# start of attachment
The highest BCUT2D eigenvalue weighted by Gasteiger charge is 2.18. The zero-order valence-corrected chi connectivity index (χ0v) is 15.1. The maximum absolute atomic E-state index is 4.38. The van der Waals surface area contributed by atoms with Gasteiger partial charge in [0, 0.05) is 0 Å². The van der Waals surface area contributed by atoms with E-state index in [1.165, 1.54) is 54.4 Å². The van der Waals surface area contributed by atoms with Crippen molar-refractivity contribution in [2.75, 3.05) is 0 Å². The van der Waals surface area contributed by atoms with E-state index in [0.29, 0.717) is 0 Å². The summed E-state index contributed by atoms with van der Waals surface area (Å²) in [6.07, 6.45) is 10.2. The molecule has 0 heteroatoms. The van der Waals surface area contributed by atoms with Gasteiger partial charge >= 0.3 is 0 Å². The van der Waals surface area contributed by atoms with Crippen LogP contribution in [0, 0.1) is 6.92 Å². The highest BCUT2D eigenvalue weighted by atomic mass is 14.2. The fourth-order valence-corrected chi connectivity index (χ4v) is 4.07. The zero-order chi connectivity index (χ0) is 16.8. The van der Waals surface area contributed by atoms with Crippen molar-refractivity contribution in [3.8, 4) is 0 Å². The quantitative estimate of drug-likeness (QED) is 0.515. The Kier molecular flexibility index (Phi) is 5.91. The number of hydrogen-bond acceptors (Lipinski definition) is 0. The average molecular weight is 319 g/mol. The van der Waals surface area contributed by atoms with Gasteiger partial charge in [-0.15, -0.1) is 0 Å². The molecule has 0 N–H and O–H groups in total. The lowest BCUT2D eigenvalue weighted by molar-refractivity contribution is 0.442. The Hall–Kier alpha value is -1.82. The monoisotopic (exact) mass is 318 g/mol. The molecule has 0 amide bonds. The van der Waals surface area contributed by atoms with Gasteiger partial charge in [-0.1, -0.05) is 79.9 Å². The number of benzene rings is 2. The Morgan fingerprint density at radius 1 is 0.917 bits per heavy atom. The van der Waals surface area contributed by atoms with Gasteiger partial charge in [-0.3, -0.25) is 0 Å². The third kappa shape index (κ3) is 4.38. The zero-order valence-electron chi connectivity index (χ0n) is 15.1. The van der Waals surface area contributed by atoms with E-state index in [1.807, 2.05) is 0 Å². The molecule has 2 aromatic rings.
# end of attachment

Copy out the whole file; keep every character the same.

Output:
The highest BCUT2D eigenvalue weighted by Gasteiger charge is 2.18. The zero-order valence-corrected chi connectivity index (χ0v) is 15.1. The maximum absolute atomic E-state index is 4.38. The van der Waals surface area contributed by atoms with Gasteiger partial charge in [0, 0.05) is 0 Å². The van der Waals surface area contributed by atoms with E-state index in [1.165, 1.54) is 54.4 Å². The van der Waals surface area contributed by atoms with Crippen molar-refractivity contribution in [2.75, 3.05) is 0 Å². The van der Waals surface area contributed by atoms with E-state index in [0.29, 0.717) is 0 Å². The summed E-state index contributed by atoms with van der Waals surface area (Å²) in [6.07, 6.45) is 10.2. The molecule has 0 heteroatoms. The van der Waals surface area contributed by atoms with Gasteiger partial charge >= 0.3 is 0 Å². The van der Waals surface area contributed by atoms with Crippen LogP contribution in [0, 0.1) is 6.92 Å². The highest BCUT2D eigenvalue weighted by atomic mass is 14.2. The fourth-order valence-corrected chi connectivity index (χ4v) is 4.07. The zero-order chi connectivity index (χ0) is 16.8. The van der Waals surface area contributed by atoms with Crippen molar-refractivity contribution in [3.8, 4) is 0 Å². The quantitative estimate of drug-likeness (QED) is 0.515. The Kier molecular flexibility index (Phi) is 5.91. The number of hydrogen-bond acceptors (Lipinski definition) is 0. The average molecular weight is 319 g/mol. The van der Waals surface area contributed by atoms with Gasteiger partial charge in [-0.15, -0.1) is 0 Å². The molecule has 0 N–H and O–H groups in total. The lowest BCUT2D eigenvalue weighted by molar-refractivity contribution is 0.442. The Hall–Kier alpha value is -1.82. The monoisotopic (exact) mass is 318 g/mol. The molecule has 0 amide bonds. The van der Waals surface area contributed by atoms with Gasteiger partial charge in [-0.1, -0.05) is 79.9 Å². The number of benzene rings is 2. The Morgan fingerprint density at radius 1 is 0.917 bits per heavy atom. The van der Waals surface area contributed by atoms with Gasteiger partial charge in [-0.3, -0.25) is 0 Å². The third kappa shape index (κ3) is 4.38. The zero-order valence-electron chi connectivity index (χ0n) is 15.1. The van der Waals surface area contributed by atoms with E-state index in [1.807, 2.05) is 0 Å². The molecule has 2 aromatic rings.